Communication was a challenge, too, according to Di Carlo. Due to scheduling conflicts, neither the agency creatives nor the client were able to visit Bent in its Oregon studio, so everything was communicated by phone, email, FTP, and mail.
“There was a moment in about week eight or nine when most of the shots were not complete. At this inflection point with about three weeks to go, it was hard to tell how the overall ‘feel’ would gel, how everything would flow together,” says Di Carlo.
“In animated spots, the hand-wringing happens at about the two-thirds to three-quarters point in the production. Everything is half-finished, shots are half-complete in the edit. This project was no different – there were questions such as ‘is it too fanciful?’ or ‘is it too real?’. It was important for our crew and production team to just hold on through
“I always liked the idea that the spot is like an ever-growing tall tale” this wall of worry, and then watch everyone relax as they began to see how well all the pieces finished out,” adds Daniels.
“I always liked the idea that the spot is like an ever-growing tall tale,” says Di Carlo. “Whenever I thought about the next sequence to come, I would imagine a storyteller that was getting caught up in his own momentum. He just could not stop, his ideas cascading out one after the other, each bigger and more elaborate than the last.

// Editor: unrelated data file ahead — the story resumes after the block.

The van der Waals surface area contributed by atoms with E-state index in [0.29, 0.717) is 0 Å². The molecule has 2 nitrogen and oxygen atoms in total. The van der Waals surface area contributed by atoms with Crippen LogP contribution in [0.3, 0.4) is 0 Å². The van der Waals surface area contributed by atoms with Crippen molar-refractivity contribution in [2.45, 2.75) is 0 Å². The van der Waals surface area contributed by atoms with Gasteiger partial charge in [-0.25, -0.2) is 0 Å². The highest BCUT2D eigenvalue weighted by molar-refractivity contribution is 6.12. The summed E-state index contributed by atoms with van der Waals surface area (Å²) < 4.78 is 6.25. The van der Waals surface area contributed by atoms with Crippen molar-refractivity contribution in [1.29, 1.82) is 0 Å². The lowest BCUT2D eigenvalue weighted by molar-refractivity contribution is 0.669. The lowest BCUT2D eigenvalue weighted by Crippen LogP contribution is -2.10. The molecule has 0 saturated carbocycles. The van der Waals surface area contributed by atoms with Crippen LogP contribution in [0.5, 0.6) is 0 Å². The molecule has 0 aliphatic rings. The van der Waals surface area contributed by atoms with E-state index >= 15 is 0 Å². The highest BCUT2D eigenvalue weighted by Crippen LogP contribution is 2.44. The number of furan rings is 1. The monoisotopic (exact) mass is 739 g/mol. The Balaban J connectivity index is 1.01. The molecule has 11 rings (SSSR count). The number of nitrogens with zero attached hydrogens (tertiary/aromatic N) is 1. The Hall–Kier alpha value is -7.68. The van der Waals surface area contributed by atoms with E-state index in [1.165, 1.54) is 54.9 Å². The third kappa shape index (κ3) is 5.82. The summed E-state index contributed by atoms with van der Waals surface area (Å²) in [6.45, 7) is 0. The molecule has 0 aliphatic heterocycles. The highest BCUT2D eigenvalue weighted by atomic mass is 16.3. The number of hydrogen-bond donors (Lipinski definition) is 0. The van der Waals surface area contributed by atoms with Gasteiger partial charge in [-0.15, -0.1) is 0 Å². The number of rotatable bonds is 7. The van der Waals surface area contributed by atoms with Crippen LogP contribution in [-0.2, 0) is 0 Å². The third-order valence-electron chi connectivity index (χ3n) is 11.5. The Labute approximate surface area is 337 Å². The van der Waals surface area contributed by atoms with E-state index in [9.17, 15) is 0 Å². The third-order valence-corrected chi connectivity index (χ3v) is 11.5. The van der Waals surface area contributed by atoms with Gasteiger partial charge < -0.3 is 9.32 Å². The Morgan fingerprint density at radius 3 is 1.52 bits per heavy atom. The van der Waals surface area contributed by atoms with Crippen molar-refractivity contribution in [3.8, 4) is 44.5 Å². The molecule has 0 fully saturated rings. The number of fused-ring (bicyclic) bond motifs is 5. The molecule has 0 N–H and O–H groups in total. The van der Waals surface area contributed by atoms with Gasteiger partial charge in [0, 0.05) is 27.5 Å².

“Our task was to make the spot exciting and visually appealing without getting in the way of the story or the characters,” Di Carlo concludes, proudly.
“When people watch it, I can tell that they feel the same way as that imaginary storyteller. It’s a wonderful sense of accomplishment to see how much fun people have with it.”
Water was one of the more challenging tasks, says Fred Ruff. The team used Next Limit’s RealFlow, Frantic Films Krakatoa, and real water footage.
For the whale’s belly, the water was mainly a simulated mesh generated from RealFlow that was textured with several layers of water foam footage to make it frothy and green, and finally finished off splash footage and simulated particles.
For the leaping whales shot, the team used a combination of RealFlow simulated surface and simulated particles. They rendered the surface from V-Ray with HDRI reflection maps, and the particles in Krakatoa.
“The ocean water was simple,” says Ruff. “It was a basic polygon surface with a procedural displacement and a good V-Ray shader. As it moved across the tidal flats, we rendered out a mask that would allow us to composite a wet layer behind the water.
"The tidal waves were a sub-divided poly surface with animated UV coordinates. The froth was again simulated from Real Flow and rendered through Krakatoa.”
The CG suricatta’s fur was a time-consuming pass, according to Fred Ruff. Fur and hair effects were combed using 3DS Max’s hair and fur tool, and rendered separately with the hair buffer renderer.